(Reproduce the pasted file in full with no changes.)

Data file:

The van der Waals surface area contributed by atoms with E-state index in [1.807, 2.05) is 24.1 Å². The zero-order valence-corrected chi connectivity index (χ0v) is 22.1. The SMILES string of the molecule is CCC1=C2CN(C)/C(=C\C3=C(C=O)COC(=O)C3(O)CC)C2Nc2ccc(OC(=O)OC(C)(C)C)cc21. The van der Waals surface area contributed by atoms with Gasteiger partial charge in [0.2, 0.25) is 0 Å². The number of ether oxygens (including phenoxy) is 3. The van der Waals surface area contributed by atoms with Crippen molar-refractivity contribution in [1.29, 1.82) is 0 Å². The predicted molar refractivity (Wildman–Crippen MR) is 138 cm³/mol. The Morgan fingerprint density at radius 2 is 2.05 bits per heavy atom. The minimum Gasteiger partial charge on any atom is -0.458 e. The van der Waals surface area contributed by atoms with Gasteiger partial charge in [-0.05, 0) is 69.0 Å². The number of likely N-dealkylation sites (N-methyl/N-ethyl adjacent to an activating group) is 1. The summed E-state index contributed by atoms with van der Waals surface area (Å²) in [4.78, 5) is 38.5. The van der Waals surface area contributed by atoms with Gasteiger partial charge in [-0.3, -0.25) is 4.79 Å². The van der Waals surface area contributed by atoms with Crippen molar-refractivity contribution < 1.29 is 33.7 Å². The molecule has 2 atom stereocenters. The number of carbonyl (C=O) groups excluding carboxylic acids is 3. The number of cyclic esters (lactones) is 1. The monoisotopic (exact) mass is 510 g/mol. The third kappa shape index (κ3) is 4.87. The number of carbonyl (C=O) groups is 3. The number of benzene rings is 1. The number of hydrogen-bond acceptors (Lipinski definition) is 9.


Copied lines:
The van der Waals surface area contributed by atoms with E-state index in [1.807, 2.05) is 24.1 Å². The zero-order valence-corrected chi connectivity index (χ0v) is 22.1. The SMILES string of the molecule is CCC1=C2CN(C)/C(=C\C3=C(C=O)COC(=O)C3(O)CC)C2Nc2ccc(OC(=O)OC(C)(C)C)cc21. The van der Waals surface area contributed by atoms with Gasteiger partial charge in [0.2, 0.25) is 0 Å². The number of ether oxygens (including phenoxy) is 3. The van der Waals surface area contributed by atoms with Crippen molar-refractivity contribution in [1.29, 1.82) is 0 Å². The predicted molar refractivity (Wildman–Crippen MR) is 138 cm³/mol. The Morgan fingerprint density at radius 2 is 2.05 bits per heavy atom. The minimum Gasteiger partial charge on any atom is -0.458 e. The van der Waals surface area contributed by atoms with Gasteiger partial charge in [-0.05, 0) is 69.0 Å². The number of likely N-dealkylation sites (N-methyl/N-ethyl adjacent to an activating group) is 1. The summed E-state index contributed by atoms with van der Waals surface area (Å²) in [4.78, 5) is 38.5. The van der Waals surface area contributed by atoms with Gasteiger partial charge in [-0.3, -0.25) is 4.79 Å². The van der Waals surface area contributed by atoms with Crippen molar-refractivity contribution < 1.29 is 33.7 Å². The molecule has 2 atom stereocenters. The number of carbonyl (C=O) groups excluding carboxylic acids is 3. The number of cyclic esters (lactones) is 1. The monoisotopic (exact) mass is 510 g/mol. The third kappa shape index (κ3) is 4.87. The number of carbonyl (C=O) groups is 3. The number of benzene rings is 1. The number of hydrogen-bond acceptors (Lipinski definition) is 9.